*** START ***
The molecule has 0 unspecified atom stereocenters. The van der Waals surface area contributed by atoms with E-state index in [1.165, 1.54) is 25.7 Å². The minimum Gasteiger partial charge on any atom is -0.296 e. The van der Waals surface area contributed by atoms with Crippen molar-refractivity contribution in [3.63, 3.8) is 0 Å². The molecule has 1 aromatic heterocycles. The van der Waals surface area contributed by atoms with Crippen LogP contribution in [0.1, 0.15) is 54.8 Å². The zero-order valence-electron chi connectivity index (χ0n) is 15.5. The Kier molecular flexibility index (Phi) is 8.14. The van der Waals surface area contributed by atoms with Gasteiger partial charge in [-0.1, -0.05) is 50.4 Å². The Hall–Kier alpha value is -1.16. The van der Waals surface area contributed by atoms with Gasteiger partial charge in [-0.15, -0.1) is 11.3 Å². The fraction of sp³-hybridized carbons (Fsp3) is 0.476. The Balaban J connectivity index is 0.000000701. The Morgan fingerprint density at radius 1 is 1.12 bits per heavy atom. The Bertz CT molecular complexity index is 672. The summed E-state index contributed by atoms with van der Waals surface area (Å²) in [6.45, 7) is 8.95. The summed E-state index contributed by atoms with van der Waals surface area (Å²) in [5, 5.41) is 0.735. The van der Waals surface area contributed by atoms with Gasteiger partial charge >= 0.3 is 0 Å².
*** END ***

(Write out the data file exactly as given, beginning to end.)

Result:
The molecule has 0 unspecified atom stereocenters. The van der Waals surface area contributed by atoms with E-state index in [1.165, 1.54) is 25.7 Å². The minimum Gasteiger partial charge on any atom is -0.296 e. The van der Waals surface area contributed by atoms with Crippen molar-refractivity contribution in [3.63, 3.8) is 0 Å². The molecule has 1 aromatic heterocycles. The van der Waals surface area contributed by atoms with Crippen LogP contribution in [0.1, 0.15) is 54.8 Å². The zero-order valence-electron chi connectivity index (χ0n) is 15.5. The Kier molecular flexibility index (Phi) is 8.14. The van der Waals surface area contributed by atoms with Gasteiger partial charge in [-0.1, -0.05) is 50.4 Å². The Hall–Kier alpha value is -1.16. The van der Waals surface area contributed by atoms with Gasteiger partial charge in [-0.15, -0.1) is 11.3 Å². The fraction of sp³-hybridized carbons (Fsp3) is 0.476. The Balaban J connectivity index is 0.000000701. The Morgan fingerprint density at radius 1 is 1.12 bits per heavy atom. The Bertz CT molecular complexity index is 672. The summed E-state index contributed by atoms with van der Waals surface area (Å²) in [6.45, 7) is 8.95. The summed E-state index contributed by atoms with van der Waals surface area (Å²) in [5, 5.41) is 0.735. The van der Waals surface area contributed by atoms with Gasteiger partial charge >= 0.3 is 0 Å².